Some days you just need a good piece of fish.
Ferhat Yalcin understands. The 36-year-old owner of the Fishnet restaurant is far from his native Turkey but clings to his childhood passion for fresh seafood. Fishnet sits on Berwyn Road (at No. 5010), a secluded street off Route 1, close to the University of Maryland’s College Park campus.
The intimate and quirky ambiance helps make it homey for regulars. The walls are a soft aqua and balmy cherry red, accented with anchors, seashells, worn buoys and raffia trimmings. A string of wooden fish rests against a pillar. Outside, a canopy of lights hangs over the popular dog-friendly patio. For Yalcin, fish is home and home is fish, and he’s got conviction about both. Too many people in the United States don’t want fish to taste fishy, he observes — and chastises a bit.
“It doesn’t make sense to me at all,” says Yalcin, who also co-owns the seafood-centric restaurant Drift on 7th in the District. “When I eat steak, I want it to taste like steak. ... So, if I’m eating a bluefish or a Spanish mackerel, I expect that fish to be oily and bold-flavored.”
Fish tacos, a menu favorite, can be made with the catch of the day, served fried or grilled, with crispy cabbage-based slaw and a side of house-made garlic sour cream sauce. The restaurant also offers a discriminate beer list, produce from the College Park Farmers Market, and often fresh mint, chives and basil from the nearby Smile Herb Shop.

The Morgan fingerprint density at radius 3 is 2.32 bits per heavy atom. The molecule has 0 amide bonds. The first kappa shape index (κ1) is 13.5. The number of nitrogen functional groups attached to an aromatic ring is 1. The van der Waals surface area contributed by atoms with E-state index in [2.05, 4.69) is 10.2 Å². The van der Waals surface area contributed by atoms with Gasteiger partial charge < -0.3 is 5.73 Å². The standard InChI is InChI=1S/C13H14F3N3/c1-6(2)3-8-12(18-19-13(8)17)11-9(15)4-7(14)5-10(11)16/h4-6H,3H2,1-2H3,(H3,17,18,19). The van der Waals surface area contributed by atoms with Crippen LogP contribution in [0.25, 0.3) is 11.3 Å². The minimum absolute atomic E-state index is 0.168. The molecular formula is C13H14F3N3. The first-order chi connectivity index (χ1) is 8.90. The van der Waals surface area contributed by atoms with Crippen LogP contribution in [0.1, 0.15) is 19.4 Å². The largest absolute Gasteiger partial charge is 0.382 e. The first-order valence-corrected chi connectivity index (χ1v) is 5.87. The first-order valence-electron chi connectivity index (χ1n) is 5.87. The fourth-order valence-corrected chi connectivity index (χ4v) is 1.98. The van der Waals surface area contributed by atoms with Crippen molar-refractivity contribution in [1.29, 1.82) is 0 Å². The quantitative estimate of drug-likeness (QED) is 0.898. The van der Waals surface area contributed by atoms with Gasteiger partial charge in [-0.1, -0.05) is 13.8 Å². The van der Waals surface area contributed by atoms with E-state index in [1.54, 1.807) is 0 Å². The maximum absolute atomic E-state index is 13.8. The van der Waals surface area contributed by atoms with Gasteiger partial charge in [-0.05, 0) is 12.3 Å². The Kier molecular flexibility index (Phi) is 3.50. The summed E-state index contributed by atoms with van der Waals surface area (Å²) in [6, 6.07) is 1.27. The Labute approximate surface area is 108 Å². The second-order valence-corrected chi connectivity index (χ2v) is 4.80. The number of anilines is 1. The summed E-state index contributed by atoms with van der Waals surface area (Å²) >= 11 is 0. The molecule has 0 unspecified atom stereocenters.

But the main allure is the fresh fish. Yalcin has been tight with a fishmonger in Jessup, Md., for years, since the restaurateur’s days as a general manager at the District’s Corduroy restaurant. In 2011, he cast his fortunes in Maryland, collecting good reviews and good vibes. The Berwyn District Civic Association meets at Fishnet a couple times a year. In March, the issue on the table was whether a proposed Chick-fil-A would bring unwanted traffic. It’s also an occasional gathering place for the College Park Community Foundation.
P.J. Brennan, a College Park City Council member, eats there a couple times a month and says the place is an “incredibly community-oriented” operation.
As in any culture, says Yalcin, food is what brings people together. And “when you want to eat, why not eat with friends.”